Last Wednesday, a tanker loaded with kerosene and heading for Upper Iweka from Awka lost control and barreled into a market situated along the OnitshaAwka expressway, Onitsha, Anambra state, killing seven hapless petty traders and their patrons on the spot. According to an eyewitness, Chukwudi Obi, the driver of the tanker suddenly veered off the speed lane to the service lane where traders usually display their wares by the roadside.
Few days earlier, another tragic incident had occurred at Umuchi in Aguata Local Government Area also in Anambra state involving a tipper lorry that claimed six lives.
The incidents of deaths of traders plying their wares by the roadside markets have been recurring despite the assurances by the Federal Road Safety Commission (FRSC) to curb the phenomenon.
Reports of traders and market goers being sent to their early graves through vehicular accidents emanate from all over the country from time to time. Here are a few past tragedies.
On January 29, last year, five people, including a woman and her two grand kids, were crushed to death at a local roadside market in Akungba in Akungba South Local Government Area of Ondo state.
The traders were believed to have encroached on the road with their wares. In the build-up to the last Christmas season, the popular Swali Market in Yenagoa, Bayelsa state, became a theatre of death when a truck rammed into a crowd of roadside traders, killing an unspecified number of women and injuring several other people.
The truck was conveying sand to an undisclosed location in the denselypopulated Swali community when the incident occurred. According to an eyewitness, the tipper was descending the Ekole Bridge when the brakes failed, forcing the vehicle to career into the busy roadside market traders.
It was gathered that the driver of the tipper, who also sustained injuries, was almost lynched by traders. In August, last year, a tipper driver lost control of the truck and overran eight people at the Oka Market located by the roadside in Ikpoba-Okha Local Government Area of Edo state. Among those killed were the driver as well as women and children. Angry youths reacted by razing down the truck.
A couple of weeks earlier, no fewer than four people reportedly lost their lives, while 10 others sustained various degrees of injuries when a tipper loaded with sand crashed into the Moniya Butcher Market situated along Iseyin road in Ibadan, the Oyo state capital. The driver of the tipper was said to have escaped from the scene of the incident unhurt.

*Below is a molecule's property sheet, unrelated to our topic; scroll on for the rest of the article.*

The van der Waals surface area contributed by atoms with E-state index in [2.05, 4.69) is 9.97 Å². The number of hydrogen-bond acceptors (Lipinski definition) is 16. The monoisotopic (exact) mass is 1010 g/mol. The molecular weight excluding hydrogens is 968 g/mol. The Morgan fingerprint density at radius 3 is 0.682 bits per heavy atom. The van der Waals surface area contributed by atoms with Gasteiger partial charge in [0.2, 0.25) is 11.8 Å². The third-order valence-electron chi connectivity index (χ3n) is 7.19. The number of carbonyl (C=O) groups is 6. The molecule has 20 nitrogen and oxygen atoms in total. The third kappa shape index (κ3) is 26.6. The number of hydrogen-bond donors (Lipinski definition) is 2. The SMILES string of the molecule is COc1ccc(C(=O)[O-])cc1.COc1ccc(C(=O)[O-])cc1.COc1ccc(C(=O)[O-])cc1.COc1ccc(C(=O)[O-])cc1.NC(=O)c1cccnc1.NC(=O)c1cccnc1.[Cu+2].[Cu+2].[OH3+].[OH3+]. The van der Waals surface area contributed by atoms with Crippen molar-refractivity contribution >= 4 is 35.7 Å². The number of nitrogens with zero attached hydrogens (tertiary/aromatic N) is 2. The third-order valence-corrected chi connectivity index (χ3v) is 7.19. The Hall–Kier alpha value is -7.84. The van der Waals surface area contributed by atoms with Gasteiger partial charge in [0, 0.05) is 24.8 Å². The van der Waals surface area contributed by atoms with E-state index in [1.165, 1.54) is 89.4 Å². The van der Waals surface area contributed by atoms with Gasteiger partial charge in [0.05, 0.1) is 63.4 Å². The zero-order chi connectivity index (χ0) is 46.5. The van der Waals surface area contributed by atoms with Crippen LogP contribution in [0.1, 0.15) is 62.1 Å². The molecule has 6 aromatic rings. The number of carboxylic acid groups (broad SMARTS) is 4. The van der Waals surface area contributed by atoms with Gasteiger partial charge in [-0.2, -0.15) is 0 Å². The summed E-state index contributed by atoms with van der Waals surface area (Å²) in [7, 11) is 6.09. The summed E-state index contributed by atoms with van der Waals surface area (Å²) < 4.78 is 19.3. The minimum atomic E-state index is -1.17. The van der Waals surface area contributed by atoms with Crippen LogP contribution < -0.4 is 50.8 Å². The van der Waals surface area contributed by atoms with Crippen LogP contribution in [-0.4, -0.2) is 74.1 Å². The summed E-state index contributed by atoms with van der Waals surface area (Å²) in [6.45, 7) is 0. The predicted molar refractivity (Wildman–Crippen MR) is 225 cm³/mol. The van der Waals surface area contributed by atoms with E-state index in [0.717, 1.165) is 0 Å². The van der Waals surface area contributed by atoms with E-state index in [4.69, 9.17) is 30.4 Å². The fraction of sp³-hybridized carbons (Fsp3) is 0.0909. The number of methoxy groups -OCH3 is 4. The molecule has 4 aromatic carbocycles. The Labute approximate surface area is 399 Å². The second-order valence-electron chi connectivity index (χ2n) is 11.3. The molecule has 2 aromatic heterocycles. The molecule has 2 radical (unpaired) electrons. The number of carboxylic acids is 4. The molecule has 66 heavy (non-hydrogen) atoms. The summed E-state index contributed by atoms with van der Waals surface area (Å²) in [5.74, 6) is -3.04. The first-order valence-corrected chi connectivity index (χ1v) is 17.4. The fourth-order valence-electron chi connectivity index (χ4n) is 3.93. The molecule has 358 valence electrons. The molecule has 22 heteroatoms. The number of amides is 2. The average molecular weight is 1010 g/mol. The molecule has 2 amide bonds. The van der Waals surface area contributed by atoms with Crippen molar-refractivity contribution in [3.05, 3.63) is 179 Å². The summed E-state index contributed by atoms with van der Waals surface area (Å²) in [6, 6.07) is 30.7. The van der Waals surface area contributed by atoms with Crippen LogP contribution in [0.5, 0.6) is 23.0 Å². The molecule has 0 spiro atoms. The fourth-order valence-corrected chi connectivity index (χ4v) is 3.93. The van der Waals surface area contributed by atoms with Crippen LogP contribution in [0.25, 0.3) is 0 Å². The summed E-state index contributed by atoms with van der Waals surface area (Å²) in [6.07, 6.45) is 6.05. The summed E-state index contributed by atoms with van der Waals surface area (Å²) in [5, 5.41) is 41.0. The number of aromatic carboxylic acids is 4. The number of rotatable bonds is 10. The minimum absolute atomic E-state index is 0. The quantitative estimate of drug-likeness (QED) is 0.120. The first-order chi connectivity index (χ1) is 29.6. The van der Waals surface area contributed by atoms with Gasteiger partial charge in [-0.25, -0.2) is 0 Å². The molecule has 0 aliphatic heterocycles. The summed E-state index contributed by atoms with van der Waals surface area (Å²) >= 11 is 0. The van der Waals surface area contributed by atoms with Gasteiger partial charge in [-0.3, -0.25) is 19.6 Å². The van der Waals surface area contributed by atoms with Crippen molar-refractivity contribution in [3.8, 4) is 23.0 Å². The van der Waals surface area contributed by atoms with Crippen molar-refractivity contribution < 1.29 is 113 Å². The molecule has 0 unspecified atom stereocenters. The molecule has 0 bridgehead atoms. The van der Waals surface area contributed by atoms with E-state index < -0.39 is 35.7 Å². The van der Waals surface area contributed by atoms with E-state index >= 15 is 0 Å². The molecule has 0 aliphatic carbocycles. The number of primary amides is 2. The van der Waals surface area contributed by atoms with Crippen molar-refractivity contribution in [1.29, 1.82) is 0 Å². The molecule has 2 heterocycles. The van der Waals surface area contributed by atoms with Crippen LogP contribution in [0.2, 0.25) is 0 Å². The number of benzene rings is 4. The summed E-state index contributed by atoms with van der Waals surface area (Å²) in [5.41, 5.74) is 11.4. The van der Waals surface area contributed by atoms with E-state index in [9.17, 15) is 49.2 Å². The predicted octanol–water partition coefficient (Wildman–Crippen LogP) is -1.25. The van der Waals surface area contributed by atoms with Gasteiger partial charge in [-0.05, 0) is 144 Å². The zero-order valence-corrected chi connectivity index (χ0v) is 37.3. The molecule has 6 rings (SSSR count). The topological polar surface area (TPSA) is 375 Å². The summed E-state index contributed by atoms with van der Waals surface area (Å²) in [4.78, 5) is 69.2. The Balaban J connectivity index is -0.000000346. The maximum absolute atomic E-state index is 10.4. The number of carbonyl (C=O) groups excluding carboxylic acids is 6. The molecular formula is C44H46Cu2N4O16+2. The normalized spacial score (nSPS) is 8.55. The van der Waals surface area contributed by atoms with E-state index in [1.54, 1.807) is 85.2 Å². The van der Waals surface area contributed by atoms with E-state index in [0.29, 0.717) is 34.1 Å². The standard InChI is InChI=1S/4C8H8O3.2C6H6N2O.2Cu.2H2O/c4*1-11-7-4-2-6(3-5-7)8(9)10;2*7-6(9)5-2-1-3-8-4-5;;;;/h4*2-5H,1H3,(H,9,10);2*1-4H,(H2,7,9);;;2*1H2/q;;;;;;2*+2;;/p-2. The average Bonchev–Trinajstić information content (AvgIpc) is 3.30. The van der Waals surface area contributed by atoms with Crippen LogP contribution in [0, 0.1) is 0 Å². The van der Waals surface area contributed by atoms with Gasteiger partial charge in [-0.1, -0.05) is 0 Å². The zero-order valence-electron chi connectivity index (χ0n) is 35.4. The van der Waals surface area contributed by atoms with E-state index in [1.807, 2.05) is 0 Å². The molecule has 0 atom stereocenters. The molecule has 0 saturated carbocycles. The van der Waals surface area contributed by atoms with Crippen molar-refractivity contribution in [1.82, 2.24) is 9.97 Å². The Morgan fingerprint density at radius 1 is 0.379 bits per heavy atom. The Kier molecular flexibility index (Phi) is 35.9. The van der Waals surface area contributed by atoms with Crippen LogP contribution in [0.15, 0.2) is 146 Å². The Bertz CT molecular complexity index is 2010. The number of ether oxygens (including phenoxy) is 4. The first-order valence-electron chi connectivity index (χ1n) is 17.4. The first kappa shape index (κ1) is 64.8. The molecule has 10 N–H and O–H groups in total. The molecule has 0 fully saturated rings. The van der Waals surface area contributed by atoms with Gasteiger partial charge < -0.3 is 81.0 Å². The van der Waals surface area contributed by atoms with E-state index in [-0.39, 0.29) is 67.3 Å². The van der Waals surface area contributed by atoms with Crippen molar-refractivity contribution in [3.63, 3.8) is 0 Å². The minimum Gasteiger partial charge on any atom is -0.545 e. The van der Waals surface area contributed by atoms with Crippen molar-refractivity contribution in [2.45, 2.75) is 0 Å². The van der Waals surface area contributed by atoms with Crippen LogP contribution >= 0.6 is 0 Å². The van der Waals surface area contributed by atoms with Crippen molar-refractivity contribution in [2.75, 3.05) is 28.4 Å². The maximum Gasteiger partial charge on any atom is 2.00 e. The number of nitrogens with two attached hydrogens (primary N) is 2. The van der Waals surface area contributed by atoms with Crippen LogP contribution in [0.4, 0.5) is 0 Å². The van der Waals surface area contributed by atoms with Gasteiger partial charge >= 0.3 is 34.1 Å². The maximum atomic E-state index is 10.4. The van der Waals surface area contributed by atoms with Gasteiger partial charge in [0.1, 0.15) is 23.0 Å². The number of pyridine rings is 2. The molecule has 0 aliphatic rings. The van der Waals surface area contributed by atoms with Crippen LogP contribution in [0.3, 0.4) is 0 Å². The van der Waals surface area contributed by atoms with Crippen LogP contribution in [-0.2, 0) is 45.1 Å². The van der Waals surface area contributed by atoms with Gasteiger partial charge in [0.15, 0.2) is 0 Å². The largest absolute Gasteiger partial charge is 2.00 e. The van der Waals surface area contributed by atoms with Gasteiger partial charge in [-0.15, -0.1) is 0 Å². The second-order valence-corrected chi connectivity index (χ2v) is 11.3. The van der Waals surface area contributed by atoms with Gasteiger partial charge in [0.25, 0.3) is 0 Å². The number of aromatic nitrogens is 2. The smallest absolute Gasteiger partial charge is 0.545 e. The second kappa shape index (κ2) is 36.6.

The accidents became very rampant in 2010. In March of that year, over 100 casualties were recorded at the Felele Market situated along Lokoja Highway when a truck ploughed into the roadside traders and school children. Within the same period, a trailer mowed down 90 people at a roadside market in Dekina, Kogi state.
Another trailer overran four roadside traders at Uselu Market along Ugbowo-Lagos road in Benin City. Also in 2010, a petrol tanker on high speed went out of control, somersaulted and burst into flames at the popular Madalla Market along Zuba-Kaduna road. The driver was among those killed, while several others were injured in the ensuing conflagration. The disaster would have been more serious if it had happened on a Thursday, the normal market day at Madalla.
There is no doubt that road accidents in this country are caused by human error: negligence on the part of motorists, reckless driving, drunk-driving, driving under the influence of illicit drugs, putting faulty vehicles on the highways and embezzlement of funds meant for highway maintenance, among others.
These are some of the reasons that make it very risky to have markets near roads which such road users ply. The rampancy of the roadside market killings became so worrisome that the Federal Road Safety Commission (FRSC) under the immediate past corps marshal, Osita Chidoka, took up the gauntlet along with other stakeholders to join the call for the relocation of markets situated along the highways to avoid unnecessary deaths from reckless driving.
The FRSC has the mandate to ensure the safety of lives and properties along our highways. So, it ought to have gone beyond a mere appeal way back then. Had the commission moved to make roadside trading illegal, the recurring tragedies would have been averted. In the immediate, the commission should make the presence of its marshals felt at such marketplaces.
The culture of roadside trading was informed by travellers’ propensity to park their vehicles and shop quickly without going through the hassles of navigating through crowded marketplaces. But, as can be seen, that culture of convenient shopping has been endangered. Majority of commercial drivers are ill-trained, illiterate and chronic drug users whose sense of judgement is warped and could easily turn roadside markets into killing fields.
Nigeria has found itself in a sorry situation where heavy-duty vehicles are doing the work of trains across the country, no thanks to the collapse of rail transportation. While working towards making roadside market trading illegal, we urge various market operators at the local government level to ensure that adequate provision is made to accommodate traders who cannot afford to pay for shops and stalls to market their wares. It would amount to a tragic irony for these traders to get killed while toiling to survive.